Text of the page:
Toilet policeman and Republican Representative John Kavanagh has given up trying to tell transgender people which toilets they can and cannot use, at least this session, according to multiple reports from the state capitol.
Kavanagh tried to regulate transgender toilet usage twice this session, with one proposal making it a crime -- with jail time and all -- to enter a public restroom if the sex on one's birth certificate doesn't match the sign on the door.
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Much of the focus at the Legislature recently has been budget-related (what a novel idea!), and Kavanagh finally admitted to reporters that he's done with the issue this legislative session.
Lavatory Lieutenant Kavanagh pulled his initial proposal after total outrage from the transgender community (and after he refused to discuss the bill at a committee meeting to which scores of people showed up in protest, claiming he showed up without the "appropriate paperwork" due to a "communication breakdown") but then tried again.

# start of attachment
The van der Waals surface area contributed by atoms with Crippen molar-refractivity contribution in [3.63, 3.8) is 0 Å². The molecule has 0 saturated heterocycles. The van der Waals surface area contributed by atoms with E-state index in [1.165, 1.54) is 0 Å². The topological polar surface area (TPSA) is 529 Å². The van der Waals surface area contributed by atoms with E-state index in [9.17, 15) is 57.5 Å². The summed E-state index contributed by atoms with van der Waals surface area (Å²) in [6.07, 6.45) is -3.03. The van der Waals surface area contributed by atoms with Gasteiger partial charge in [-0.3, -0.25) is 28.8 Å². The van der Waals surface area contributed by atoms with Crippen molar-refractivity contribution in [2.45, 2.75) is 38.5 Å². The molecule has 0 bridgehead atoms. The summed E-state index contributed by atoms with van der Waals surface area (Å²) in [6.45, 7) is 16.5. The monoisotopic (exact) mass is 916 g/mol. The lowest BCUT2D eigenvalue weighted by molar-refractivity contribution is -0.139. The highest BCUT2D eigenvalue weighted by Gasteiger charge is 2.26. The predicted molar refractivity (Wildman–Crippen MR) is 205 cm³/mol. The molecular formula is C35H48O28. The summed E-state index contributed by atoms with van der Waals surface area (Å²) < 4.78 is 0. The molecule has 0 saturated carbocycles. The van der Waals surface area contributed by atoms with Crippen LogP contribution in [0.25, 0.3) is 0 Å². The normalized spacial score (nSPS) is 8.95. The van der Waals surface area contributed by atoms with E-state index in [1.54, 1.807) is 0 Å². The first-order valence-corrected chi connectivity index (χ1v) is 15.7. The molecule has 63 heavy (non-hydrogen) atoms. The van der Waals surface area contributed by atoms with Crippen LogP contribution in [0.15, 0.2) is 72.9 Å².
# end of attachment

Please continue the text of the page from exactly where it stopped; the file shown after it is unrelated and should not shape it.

Kavanagh then proposed a bill stating "no person or business shall be civilly or criminally liable for denying access to privacy areas based on gender identity or expression."
This, again, was clearly in response to a recently passed City of Phoenix anti-discrimination ordinance, which had nothing to do with bathrooms specifically.
Kavanagh's proposal would've made the state government the only entity that could regulate "access to privacy areas in places of public accommodation based on gender identity or expression."
That bill passed the House Appropriations Committee -- which Kavanagh chairs, naturally -- but has just been sitting around ever since.
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